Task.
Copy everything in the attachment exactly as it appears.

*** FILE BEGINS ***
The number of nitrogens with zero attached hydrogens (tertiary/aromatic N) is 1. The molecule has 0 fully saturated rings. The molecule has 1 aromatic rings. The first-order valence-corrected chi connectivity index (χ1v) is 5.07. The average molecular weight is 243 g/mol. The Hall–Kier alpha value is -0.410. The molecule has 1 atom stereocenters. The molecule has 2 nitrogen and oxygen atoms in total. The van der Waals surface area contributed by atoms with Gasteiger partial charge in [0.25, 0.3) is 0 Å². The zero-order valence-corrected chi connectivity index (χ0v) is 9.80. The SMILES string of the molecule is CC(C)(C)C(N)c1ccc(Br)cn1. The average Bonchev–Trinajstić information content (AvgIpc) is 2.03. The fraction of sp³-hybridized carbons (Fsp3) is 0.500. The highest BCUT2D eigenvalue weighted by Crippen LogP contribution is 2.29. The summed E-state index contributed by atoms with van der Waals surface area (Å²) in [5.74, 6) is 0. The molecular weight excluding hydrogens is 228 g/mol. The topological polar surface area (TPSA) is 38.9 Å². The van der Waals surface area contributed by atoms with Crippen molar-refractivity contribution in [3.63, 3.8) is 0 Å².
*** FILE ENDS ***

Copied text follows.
The number of nitrogens with zero attached hydrogens (tertiary/aromatic N) is 1. The molecule has 0 fully saturated rings. The molecule has 1 aromatic rings. The first-order valence-corrected chi connectivity index (χ1v) is 5.07. The average molecular weight is 243 g/mol. The Hall–Kier alpha value is -0.410. The molecule has 1 atom stereocenters. The molecule has 2 nitrogen and oxygen atoms in total. The van der Waals surface area contributed by atoms with Gasteiger partial charge in [0.25, 0.3) is 0 Å². The zero-order valence-corrected chi connectivity index (χ0v) is 9.80. The SMILES string of the molecule is CC(C)(C)C(N)c1ccc(Br)cn1. The average Bonchev–Trinajstić information content (AvgIpc) is 2.03. The fraction of sp³-hybridized carbons (Fsp3) is 0.500. The highest BCUT2D eigenvalue weighted by Crippen LogP contribution is 2.29. The summed E-state index contributed by atoms with van der Waals surface area (Å²) in [5.74, 6) is 0. The molecular weight excluding hydrogens is 228 g/mol. The topological polar surface area (TPSA) is 38.9 Å². The van der Waals surface area contributed by atoms with Crippen molar-refractivity contribution in [3.63, 3.8) is 0 Å².